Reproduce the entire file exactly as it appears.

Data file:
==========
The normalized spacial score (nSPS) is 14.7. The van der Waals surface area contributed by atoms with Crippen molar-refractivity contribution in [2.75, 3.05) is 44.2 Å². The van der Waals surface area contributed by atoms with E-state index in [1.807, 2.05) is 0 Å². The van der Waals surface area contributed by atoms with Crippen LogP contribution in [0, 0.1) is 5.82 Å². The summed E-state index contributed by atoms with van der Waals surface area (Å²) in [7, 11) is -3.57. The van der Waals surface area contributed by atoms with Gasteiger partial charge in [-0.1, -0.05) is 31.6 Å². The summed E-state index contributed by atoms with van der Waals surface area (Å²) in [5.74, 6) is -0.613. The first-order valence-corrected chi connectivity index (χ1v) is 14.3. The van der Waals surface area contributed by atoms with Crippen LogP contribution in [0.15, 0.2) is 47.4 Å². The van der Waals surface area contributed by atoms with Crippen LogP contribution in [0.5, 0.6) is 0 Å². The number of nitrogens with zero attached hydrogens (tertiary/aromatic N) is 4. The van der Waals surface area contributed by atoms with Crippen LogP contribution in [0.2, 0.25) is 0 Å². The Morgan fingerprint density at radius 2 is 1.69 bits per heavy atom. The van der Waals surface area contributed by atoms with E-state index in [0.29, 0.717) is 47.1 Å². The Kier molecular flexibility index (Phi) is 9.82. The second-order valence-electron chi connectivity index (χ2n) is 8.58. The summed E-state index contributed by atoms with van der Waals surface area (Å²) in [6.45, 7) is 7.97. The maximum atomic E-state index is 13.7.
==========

The normalized spacial score (nSPS) is 14.7. The van der Waals surface area contributed by atoms with Crippen molar-refractivity contribution in [2.75, 3.05) is 44.2 Å². The van der Waals surface area contributed by atoms with E-state index in [1.807, 2.05) is 0 Å². The van der Waals surface area contributed by atoms with Crippen LogP contribution in [0, 0.1) is 5.82 Å². The summed E-state index contributed by atoms with van der Waals surface area (Å²) in [7, 11) is -3.57. The van der Waals surface area contributed by atoms with Gasteiger partial charge in [-0.1, -0.05) is 31.6 Å². The summed E-state index contributed by atoms with van der Waals surface area (Å²) in [5.74, 6) is -0.613. The first-order valence-corrected chi connectivity index (χ1v) is 14.3. The van der Waals surface area contributed by atoms with Crippen LogP contribution in [0.15, 0.2) is 47.4 Å². The van der Waals surface area contributed by atoms with Crippen LogP contribution in [0.5, 0.6) is 0 Å². The number of nitrogens with zero attached hydrogens (tertiary/aromatic N) is 4. The van der Waals surface area contributed by atoms with Crippen LogP contribution in [0.2, 0.25) is 0 Å². The Morgan fingerprint density at radius 2 is 1.69 bits per heavy atom. The van der Waals surface area contributed by atoms with E-state index in [0.29, 0.717) is 47.1 Å². The Kier molecular flexibility index (Phi) is 9.82. The second-order valence-electron chi connectivity index (χ2n) is 8.58. The summed E-state index contributed by atoms with van der Waals surface area (Å²) in [6.45, 7) is 7.97. The maximum atomic E-state index is 13.7.